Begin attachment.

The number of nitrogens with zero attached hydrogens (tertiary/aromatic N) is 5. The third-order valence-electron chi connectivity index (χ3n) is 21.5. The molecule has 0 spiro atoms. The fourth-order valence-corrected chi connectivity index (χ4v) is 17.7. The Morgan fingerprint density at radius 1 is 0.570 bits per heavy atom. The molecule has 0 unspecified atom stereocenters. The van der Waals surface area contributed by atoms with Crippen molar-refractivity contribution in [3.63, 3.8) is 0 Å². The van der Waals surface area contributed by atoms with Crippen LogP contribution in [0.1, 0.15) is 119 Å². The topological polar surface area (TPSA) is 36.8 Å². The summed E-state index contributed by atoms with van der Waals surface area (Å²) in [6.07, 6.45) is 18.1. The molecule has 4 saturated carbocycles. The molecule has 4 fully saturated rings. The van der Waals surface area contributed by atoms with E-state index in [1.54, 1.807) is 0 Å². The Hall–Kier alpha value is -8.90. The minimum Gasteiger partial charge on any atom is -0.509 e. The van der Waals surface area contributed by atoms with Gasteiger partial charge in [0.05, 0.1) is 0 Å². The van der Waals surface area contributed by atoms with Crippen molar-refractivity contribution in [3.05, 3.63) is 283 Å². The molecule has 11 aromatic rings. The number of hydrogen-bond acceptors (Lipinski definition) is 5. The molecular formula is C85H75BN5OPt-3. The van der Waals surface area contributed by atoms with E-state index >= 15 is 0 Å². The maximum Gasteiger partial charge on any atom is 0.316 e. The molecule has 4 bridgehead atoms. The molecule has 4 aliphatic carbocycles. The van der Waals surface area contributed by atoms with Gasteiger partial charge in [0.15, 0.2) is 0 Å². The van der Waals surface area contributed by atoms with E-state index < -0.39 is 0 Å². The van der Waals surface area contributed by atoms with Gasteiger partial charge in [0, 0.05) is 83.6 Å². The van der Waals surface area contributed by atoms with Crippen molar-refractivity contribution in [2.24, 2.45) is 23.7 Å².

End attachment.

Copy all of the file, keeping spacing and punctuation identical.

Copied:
The number of nitrogens with zero attached hydrogens (tertiary/aromatic N) is 5. The third-order valence-electron chi connectivity index (χ3n) is 21.5. The molecule has 0 spiro atoms. The fourth-order valence-corrected chi connectivity index (χ4v) is 17.7. The Morgan fingerprint density at radius 1 is 0.570 bits per heavy atom. The molecule has 0 unspecified atom stereocenters. The van der Waals surface area contributed by atoms with Crippen molar-refractivity contribution in [3.63, 3.8) is 0 Å². The van der Waals surface area contributed by atoms with Crippen LogP contribution in [0.1, 0.15) is 119 Å². The topological polar surface area (TPSA) is 36.8 Å². The summed E-state index contributed by atoms with van der Waals surface area (Å²) in [6.07, 6.45) is 18.1. The molecule has 4 saturated carbocycles. The molecule has 4 fully saturated rings. The van der Waals surface area contributed by atoms with E-state index in [1.54, 1.807) is 0 Å². The Hall–Kier alpha value is -8.90. The minimum Gasteiger partial charge on any atom is -0.509 e. The van der Waals surface area contributed by atoms with Gasteiger partial charge in [0.05, 0.1) is 0 Å². The van der Waals surface area contributed by atoms with Crippen molar-refractivity contribution in [3.05, 3.63) is 283 Å². The molecule has 11 aromatic rings. The number of hydrogen-bond acceptors (Lipinski definition) is 5. The molecular formula is C85H75BN5OPt-3. The van der Waals surface area contributed by atoms with E-state index >= 15 is 0 Å². The maximum Gasteiger partial charge on any atom is 0.316 e. The molecule has 4 bridgehead atoms. The molecule has 4 aliphatic carbocycles. The van der Waals surface area contributed by atoms with Gasteiger partial charge in [0.15, 0.2) is 0 Å². The van der Waals surface area contributed by atoms with E-state index < -0.39 is 0 Å². The van der Waals surface area contributed by atoms with Gasteiger partial charge in [0, 0.05) is 83.6 Å². The van der Waals surface area contributed by atoms with Crippen molar-refractivity contribution in [2.24, 2.45) is 23.7 Å².